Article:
The Trap of Ignorance

Today is Ash Wednesday and the first day of Lent. Wikipedia defines Ash Wednesday as the “Christian practice of placing ashes on the foreheads of adherents as a sign of mourning and repentance to God” and Lent as “a time of sacrifice for Jesus”. I didn’t know that this religious holiday was today until a 20 year-old came into my office with ashes on her forehead and lamented that she is giving up chocolate, again, for Lent and expressed how much this pains her. So I asked her, “why”?

She was surprised by the question and said, well, um, because I like chocolate a lot. “Yes,” I said, “but why are you giving it up?” Well, um, because you’re supposed to give up what you like the most for Lent. “Yes, but why?” Well, um, so you can appreciate it more after 40 days of not having it. “Okay, but why are you doing this? I mean, what is the purpose of Lent, why was it created?” Well, um, I don’t really know but it’s part of my faith and that’s how I grew up. “So you just do it because that’s what’s always been done?” Well, um, yeah, I guess so. I suggested she just keep eating chocolate, Jesus would probably be happier to know she was enjoying herself.

It doesn’t bother me that she is observing Lent, what is bothersome is that she doesn’t even know why she’s observing it. What makes us creatures of habit to the extent that we are willing to do things just because that’s the way they’ve always been done? Blind faith is one thing but faith without a clue as to why we even have it just makes me keep asking, why, why, why?

The human condition is so strange, especially when humans, like gerbils on a wheel, keep repeating patterns by running in circles as if by doing this, everything will somehow be okay. What motivates me on this path of freedom is to constantly un-write the illusions and burdens of out-moded belief systems that no longer work while dancing joyfully and in a constant state of creation.

I’ve been thinking about what my friend in India said about changing the word spiritual to understanding. What we need to do is deepen our understanding about our beliefs, our humanity and ourselves. Take, for instance, the above scenario. The 20 year old believes she is a good Christian because she is upholding a tradition, right? What she is doing is simply upholding a tradition in order to be perceived as a good Christian without even holding awareness of it, much less understanding the ritual in which she is participating.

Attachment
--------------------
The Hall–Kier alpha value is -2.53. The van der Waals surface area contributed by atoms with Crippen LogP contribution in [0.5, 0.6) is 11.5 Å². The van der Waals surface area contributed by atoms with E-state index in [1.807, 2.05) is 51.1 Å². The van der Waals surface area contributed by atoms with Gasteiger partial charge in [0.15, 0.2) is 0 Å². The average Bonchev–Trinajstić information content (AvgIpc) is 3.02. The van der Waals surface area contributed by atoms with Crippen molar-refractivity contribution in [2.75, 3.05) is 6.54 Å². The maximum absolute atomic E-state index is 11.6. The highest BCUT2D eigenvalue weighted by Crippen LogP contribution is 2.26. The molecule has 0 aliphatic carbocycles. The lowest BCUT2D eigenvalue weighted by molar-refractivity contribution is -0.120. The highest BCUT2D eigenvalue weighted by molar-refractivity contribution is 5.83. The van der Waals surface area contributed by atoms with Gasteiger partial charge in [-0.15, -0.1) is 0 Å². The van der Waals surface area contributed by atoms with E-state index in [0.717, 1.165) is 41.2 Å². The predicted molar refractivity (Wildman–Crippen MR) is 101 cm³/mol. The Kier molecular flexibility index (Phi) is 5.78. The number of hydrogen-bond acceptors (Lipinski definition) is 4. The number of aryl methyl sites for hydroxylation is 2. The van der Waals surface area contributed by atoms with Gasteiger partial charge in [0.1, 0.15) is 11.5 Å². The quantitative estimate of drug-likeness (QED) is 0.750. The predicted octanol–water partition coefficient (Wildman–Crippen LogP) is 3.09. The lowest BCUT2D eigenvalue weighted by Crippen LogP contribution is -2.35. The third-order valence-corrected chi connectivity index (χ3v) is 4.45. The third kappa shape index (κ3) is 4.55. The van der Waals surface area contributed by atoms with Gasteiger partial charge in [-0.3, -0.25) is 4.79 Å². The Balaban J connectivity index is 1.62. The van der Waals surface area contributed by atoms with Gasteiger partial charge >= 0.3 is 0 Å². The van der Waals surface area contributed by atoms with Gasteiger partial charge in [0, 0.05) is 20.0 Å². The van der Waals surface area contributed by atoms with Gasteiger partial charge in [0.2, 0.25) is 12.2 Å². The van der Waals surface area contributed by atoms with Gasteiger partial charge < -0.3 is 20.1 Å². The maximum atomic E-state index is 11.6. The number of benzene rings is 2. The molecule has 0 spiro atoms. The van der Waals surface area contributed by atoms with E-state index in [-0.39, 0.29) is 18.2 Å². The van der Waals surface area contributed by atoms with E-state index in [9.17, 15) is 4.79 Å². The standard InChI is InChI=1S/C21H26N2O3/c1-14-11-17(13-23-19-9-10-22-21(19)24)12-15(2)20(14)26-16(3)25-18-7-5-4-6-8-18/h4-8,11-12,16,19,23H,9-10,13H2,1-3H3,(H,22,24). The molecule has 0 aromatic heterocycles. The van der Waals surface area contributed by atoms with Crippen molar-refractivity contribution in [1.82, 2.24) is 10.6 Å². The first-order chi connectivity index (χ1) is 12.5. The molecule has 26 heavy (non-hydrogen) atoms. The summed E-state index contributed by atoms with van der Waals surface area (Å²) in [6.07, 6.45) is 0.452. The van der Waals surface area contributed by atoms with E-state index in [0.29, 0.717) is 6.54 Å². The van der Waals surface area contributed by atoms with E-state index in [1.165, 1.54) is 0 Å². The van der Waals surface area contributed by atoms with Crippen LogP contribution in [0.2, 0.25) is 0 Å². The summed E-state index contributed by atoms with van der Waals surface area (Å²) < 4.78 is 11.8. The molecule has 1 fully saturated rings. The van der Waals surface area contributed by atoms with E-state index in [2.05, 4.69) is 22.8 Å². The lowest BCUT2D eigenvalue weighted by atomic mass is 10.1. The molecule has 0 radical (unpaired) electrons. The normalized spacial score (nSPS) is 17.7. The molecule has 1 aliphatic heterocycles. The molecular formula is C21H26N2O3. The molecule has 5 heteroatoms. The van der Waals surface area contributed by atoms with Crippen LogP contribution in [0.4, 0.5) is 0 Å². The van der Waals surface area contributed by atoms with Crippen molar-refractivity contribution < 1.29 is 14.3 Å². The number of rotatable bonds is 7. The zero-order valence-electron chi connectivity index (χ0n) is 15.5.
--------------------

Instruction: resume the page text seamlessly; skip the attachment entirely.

Wouldn’t people want to know why they are participating in various rituals? I’ve participated in many different rituals and ceremonies, but I never went into one without first becoming at least knowledgeable enough to understand why it exists in the first place and why it is performed. Participating in a ritual has the potential to become a habitual behavior, lacking depth and understanding and ultimately fixating our assemblage points. Some of these rituals were created centuries ago and continue to fixate the assemblage points of masses of people.

Participating in ritual does not necessarily deepen spirituality. Anyone can and does participate and may potentially believe that they appear more spiritual as a result of doing it. More importantly is to approach ritual with an interest in knowing why it exists and how we can increase our understanding as a result of it. Maybe we will find that we come to understand spirituality in a new way, attain fresh insights or inner realizations or comprehend freedom better but I believe the bottom line will be that when we are open to explore with awareness, we come to understand ourselves better.

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